‘Schools too free to spend government money’, Minister wants control back

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Minister Dennis Wiersma for Primary and Secondary Education
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Minister Dennis Wiersma wants the government to have more control over how money is spent on education. As far as he is concerned, school boards will be given less freedom and more attention will be paid to the expertise of teachers. In addition, the inspection must be deployed more often and amounts that do not end up properly will be recovered more quickly.

Wiersma writes this in response to a report he sent to the House of Representatives. That Interdepartmental Policy Research (IBO) is about different ways in which the government can improve the quality of education and do something about inequality of opportunity between students.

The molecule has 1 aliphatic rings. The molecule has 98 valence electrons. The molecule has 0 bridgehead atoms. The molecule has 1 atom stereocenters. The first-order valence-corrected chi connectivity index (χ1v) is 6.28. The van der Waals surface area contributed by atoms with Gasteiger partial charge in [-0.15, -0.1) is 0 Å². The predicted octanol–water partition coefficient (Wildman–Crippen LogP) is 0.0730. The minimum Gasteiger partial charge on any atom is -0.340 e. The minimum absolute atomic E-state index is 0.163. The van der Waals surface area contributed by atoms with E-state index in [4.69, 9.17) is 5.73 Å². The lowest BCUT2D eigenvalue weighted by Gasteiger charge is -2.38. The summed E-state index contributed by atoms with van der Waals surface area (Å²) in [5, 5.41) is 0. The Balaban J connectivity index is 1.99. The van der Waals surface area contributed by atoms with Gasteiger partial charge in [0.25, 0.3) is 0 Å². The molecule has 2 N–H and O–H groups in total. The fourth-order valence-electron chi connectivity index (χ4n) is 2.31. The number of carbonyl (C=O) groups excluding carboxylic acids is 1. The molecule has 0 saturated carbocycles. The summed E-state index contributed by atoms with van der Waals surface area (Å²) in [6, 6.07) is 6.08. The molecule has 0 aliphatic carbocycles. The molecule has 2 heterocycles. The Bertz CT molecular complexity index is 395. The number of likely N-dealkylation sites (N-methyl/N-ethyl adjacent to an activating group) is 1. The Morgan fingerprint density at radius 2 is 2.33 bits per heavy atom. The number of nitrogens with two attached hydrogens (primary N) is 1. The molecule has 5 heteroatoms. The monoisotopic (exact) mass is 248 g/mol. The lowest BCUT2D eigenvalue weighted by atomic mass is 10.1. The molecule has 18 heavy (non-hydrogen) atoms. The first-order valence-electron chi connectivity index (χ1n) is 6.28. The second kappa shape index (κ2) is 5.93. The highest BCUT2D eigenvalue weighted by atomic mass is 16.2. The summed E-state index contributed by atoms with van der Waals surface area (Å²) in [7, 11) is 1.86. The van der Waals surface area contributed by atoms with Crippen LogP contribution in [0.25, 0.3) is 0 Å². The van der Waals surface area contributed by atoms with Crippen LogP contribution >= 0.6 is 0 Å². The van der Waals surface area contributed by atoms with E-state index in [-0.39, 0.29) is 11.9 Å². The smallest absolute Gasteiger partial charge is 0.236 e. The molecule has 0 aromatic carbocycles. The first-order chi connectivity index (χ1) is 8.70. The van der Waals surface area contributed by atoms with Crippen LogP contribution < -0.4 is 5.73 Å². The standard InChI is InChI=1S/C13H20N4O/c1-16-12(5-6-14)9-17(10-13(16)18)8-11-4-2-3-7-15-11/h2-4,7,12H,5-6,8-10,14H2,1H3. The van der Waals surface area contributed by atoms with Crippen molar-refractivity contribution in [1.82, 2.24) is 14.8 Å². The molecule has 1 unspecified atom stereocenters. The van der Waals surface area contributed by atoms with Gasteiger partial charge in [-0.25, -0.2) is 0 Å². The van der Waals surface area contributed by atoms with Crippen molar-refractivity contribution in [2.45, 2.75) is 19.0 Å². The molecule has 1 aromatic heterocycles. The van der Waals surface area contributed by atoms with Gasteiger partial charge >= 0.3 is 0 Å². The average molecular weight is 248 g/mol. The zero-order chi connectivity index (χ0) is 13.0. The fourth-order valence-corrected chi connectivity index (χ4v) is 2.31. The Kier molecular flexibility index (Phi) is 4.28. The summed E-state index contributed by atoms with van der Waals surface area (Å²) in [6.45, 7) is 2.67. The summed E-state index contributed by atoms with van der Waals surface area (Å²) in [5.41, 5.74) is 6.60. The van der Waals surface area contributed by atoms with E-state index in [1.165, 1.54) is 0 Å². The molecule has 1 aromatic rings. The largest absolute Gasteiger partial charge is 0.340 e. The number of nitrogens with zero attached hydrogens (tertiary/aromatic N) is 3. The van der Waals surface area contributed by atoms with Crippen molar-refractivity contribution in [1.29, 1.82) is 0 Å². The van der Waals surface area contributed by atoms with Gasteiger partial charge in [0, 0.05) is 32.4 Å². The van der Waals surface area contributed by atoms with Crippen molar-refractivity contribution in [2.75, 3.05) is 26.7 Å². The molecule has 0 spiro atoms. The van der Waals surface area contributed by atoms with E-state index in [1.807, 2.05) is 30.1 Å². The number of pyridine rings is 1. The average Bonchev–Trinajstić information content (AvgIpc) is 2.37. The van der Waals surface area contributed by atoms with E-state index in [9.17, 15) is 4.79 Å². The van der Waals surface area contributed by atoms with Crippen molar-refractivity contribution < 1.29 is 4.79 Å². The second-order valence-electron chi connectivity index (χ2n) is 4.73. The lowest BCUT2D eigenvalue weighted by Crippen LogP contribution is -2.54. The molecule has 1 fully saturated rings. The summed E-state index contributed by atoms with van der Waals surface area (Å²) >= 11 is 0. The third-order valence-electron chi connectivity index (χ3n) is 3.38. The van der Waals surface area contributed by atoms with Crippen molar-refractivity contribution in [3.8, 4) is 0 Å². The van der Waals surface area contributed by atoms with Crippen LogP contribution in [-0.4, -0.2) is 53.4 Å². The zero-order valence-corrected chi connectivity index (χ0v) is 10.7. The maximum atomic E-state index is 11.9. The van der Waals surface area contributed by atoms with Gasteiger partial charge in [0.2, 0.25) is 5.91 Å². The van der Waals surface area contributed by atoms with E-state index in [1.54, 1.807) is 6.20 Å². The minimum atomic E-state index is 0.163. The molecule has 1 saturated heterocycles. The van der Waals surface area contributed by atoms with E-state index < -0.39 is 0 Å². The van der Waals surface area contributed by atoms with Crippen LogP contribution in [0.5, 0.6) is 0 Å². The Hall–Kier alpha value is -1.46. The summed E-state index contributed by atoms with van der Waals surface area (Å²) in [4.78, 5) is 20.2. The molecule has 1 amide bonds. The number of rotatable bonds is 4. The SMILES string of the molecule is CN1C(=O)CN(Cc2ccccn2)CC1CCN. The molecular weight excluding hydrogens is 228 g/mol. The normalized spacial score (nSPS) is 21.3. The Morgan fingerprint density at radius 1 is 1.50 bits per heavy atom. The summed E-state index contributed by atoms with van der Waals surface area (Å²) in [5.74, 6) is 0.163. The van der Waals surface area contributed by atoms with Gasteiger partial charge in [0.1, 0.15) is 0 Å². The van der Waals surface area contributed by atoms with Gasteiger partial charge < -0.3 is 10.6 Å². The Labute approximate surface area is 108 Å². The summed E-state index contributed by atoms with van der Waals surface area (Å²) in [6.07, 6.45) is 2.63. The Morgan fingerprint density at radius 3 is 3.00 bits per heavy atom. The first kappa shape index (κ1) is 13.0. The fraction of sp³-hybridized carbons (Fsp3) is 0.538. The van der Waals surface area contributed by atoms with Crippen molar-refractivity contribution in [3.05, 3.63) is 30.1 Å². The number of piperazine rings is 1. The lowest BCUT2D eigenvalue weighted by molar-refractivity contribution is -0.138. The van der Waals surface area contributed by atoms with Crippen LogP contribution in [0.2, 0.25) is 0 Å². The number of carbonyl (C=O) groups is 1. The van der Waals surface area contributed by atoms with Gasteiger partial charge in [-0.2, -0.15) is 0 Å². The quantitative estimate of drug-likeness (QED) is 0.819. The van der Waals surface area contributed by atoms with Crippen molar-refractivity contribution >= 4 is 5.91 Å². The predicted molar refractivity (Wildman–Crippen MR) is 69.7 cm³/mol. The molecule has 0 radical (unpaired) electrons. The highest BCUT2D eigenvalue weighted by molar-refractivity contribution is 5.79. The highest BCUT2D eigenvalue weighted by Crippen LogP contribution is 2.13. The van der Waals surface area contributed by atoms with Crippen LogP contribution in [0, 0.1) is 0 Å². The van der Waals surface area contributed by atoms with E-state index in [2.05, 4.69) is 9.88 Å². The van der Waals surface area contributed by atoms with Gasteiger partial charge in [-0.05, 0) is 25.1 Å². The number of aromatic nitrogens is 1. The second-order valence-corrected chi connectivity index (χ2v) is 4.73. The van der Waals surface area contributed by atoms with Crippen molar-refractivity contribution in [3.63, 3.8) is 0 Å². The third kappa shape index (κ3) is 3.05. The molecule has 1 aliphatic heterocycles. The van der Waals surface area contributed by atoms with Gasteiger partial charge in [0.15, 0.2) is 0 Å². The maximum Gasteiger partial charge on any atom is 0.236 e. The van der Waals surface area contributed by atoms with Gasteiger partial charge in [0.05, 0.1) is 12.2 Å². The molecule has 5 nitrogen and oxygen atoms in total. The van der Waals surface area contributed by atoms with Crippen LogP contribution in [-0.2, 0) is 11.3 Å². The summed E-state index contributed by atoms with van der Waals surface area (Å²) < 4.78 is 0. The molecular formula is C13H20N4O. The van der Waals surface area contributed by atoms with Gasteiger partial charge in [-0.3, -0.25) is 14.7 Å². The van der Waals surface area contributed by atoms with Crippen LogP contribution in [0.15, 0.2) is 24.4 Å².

The Minister for Primary and Secondary Education sees this as a reason for “a fundamental reassessment of the management model”. The current model, which has existed since the 1980s, gives school boards a great deal of freedom in the way they deal with the money they receive from the government for materials and personnel (the ‘lumpsum financing’).

Wiersma is no longer satisfied with this because the interests of school boards can “collide with the greater social interest”. He thinks it is important for important matters in education, such as tackling inequality of opportunity and teacher shortages, that it is important not to look at how the money is spent per school, but more broadly. “I see a role for an involved government here,” he writes.

Conditions to government financing

The minister also wants to see whether the current funding from the government can be overhauled. He is thinking about a legal possibility to attach conditions to it, so that he can say to a school, for example: you are only eligible if you work with a proven good teaching method. According to him, the teachers who work with it every day know best, and should be heard about it.

The minister will now first talk to “everyone in and around education” and will come up with detailed plans at the beginning of 2024.

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